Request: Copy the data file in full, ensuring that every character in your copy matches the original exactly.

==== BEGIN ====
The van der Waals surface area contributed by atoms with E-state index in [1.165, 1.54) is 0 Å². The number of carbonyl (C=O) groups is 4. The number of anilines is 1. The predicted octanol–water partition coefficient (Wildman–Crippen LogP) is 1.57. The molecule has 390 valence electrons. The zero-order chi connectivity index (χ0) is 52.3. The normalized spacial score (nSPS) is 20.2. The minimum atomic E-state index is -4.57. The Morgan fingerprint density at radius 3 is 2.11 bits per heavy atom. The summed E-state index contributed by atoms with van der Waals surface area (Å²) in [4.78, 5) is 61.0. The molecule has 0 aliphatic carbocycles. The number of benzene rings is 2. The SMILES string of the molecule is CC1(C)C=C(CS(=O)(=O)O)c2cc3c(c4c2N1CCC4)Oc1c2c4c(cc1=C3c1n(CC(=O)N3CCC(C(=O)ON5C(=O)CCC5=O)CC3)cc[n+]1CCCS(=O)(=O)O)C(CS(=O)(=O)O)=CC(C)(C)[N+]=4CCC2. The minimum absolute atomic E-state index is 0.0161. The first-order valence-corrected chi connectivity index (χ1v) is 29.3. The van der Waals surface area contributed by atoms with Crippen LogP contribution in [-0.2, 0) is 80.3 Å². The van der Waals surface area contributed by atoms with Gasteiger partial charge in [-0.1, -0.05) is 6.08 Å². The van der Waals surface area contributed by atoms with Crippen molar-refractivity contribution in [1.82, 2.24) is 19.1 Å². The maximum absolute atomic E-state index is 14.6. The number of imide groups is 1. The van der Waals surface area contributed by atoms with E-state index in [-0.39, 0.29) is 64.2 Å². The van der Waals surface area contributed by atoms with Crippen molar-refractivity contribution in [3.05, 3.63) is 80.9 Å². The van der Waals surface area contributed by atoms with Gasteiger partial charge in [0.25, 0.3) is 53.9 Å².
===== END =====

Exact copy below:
The van der Waals surface area contributed by atoms with E-state index in [1.165, 1.54) is 0 Å². The number of carbonyl (C=O) groups is 4. The number of anilines is 1. The predicted octanol–water partition coefficient (Wildman–Crippen LogP) is 1.57. The molecule has 390 valence electrons. The zero-order chi connectivity index (χ0) is 52.3. The normalized spacial score (nSPS) is 20.2. The minimum atomic E-state index is -4.57. The Morgan fingerprint density at radius 3 is 2.11 bits per heavy atom. The summed E-state index contributed by atoms with van der Waals surface area (Å²) in [4.78, 5) is 61.0. The molecule has 0 aliphatic carbocycles. The number of benzene rings is 2. The SMILES string of the molecule is CC1(C)C=C(CS(=O)(=O)O)c2cc3c(c4c2N1CCC4)Oc1c2c4c(cc1=C3c1n(CC(=O)N3CCC(C(=O)ON5C(=O)CCC5=O)CC3)cc[n+]1CCCS(=O)(=O)O)C(CS(=O)(=O)O)=CC(C)(C)[N+]=4CCC2. The minimum absolute atomic E-state index is 0.0161. The first-order valence-corrected chi connectivity index (χ1v) is 29.3. The van der Waals surface area contributed by atoms with Crippen LogP contribution in [-0.2, 0) is 80.3 Å². The van der Waals surface area contributed by atoms with Gasteiger partial charge in [-0.1, -0.05) is 6.08 Å². The van der Waals surface area contributed by atoms with Crippen molar-refractivity contribution in [1.82, 2.24) is 19.1 Å². The maximum absolute atomic E-state index is 14.6. The number of imide groups is 1. The van der Waals surface area contributed by atoms with E-state index in [-0.39, 0.29) is 64.2 Å². The van der Waals surface area contributed by atoms with Crippen molar-refractivity contribution in [3.05, 3.63) is 80.9 Å². The van der Waals surface area contributed by atoms with Gasteiger partial charge in [0.25, 0.3) is 53.9 Å².